I woke up very early again – before 5:00. I think the midnight sun was messing with me, as I got very little sleep all week, yet rarely felt tired. I made it to the bridge before 6:00 and talked to Piers about a few ship-related things: navigation and charting, how fresh water is obtained onboard, and how garbage is dealt with.
After breakfast, we anchored at Ardalsnuten on the western side of Edgeoya. Holly and I jumped at the opportunity to go kayaking on the calm, glassy blue-green water. While we were out, we took some data on water depth versus temperature and found that deeper meant colder (at least for the 10 meters we measured). We also saw some red phalaropes and arctic terns fly by overhead.
After our paddle, we hopped on a zodiac and went ashore to stretch our legs. We notably saw seven short, stout Svalbard reindeer grazing and lounging, and trampled over one of Svalbard’s “forests” of polar willow trees. In the photo below, those little green plants next to the hiker’s boot are willow trees. No really, they are! The adaptations of Arctic plants and animals are quite remarkable.
The excitement of the afternoon began with a walrus sighting at Kapp Lee in northern Edgeoya. I had secretly hoped we would see a walrus or two on the trip, so I bolted for the deck to take a peek. It’s hard to locate and identify animals from a distance, even with binoculars; what I originally thought was a walrus was a pile of old snow – a bit embarrassing. But we got closer and I saw them – three of them! – sleeping the day away. We boarded zodiacs and headed over.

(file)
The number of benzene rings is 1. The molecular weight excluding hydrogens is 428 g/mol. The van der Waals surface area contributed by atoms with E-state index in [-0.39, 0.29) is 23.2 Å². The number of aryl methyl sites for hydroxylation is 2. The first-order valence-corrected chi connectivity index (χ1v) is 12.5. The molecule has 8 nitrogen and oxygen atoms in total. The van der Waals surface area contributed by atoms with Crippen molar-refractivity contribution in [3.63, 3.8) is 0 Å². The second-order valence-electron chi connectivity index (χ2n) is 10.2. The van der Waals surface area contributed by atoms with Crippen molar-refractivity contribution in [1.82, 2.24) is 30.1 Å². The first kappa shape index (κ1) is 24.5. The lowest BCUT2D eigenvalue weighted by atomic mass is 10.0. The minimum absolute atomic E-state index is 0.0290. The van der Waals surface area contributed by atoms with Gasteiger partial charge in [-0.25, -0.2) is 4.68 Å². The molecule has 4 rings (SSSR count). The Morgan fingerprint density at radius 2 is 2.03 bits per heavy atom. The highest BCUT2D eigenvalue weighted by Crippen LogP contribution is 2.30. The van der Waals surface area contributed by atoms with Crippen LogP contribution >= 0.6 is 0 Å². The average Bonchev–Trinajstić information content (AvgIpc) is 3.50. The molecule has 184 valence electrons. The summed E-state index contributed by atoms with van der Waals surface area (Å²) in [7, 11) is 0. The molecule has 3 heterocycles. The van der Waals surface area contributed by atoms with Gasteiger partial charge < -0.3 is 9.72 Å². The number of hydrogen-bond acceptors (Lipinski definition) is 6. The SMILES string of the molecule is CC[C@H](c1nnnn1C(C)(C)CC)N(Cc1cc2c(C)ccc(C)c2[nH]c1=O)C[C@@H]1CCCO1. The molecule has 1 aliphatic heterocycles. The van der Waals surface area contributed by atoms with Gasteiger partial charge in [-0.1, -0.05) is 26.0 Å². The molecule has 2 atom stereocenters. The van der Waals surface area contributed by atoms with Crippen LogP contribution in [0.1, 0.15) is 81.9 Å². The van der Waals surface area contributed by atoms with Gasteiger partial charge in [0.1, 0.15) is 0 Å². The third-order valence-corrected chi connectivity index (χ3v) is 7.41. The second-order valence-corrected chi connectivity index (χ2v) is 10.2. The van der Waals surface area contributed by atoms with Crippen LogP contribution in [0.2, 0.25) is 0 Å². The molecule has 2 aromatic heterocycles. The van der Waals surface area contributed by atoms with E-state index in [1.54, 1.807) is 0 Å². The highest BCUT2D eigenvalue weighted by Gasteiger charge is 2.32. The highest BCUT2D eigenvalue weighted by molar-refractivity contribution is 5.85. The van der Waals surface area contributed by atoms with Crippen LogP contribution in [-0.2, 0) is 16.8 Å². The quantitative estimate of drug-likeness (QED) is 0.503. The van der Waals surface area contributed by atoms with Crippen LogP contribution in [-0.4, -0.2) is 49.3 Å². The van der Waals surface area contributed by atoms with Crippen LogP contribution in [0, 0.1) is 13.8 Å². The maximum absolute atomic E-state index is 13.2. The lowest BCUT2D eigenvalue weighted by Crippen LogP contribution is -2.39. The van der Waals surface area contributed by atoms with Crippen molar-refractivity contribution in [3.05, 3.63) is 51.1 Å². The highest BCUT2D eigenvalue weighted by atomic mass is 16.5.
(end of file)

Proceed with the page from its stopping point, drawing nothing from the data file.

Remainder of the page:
As we quietly walked along the beach, we passed an enormous collection of bones – ironically, a walrus graveyard. Walrus were protected in Svalbard in 1952, but before that they were slaughtered mercilessly by hunters. It was hard to see all those bones, but encouraging to find that a new generation of majestic animals had reclaimed their former home.
As we watched the three walrus sweetly snooze with flippers covering their eyes, we also saw reindeer families passing by on the hill above us. And then – we noticed another walrus out in the water! He had followed one of the zodiacs and was very curious, swimming right up to the rubber boat before travelling along shore and joining us on the beach. He kindly snorted and snuffled and posed for photos as he swam toward us. He was so charismatic, and our time with him was definitely a trip highlight for me.
The day ended with beautiful light and the promise of ice for tomorrow.
- Charting and navigation (historical and today)
- Obtaining fresh water on a ship
reverse osmosis of seawater
evaporation/vacuum treatment of seawater
- Garbage onboard
what are rules and regulations for disposal from ships? who makes them? consequences for non-compliance?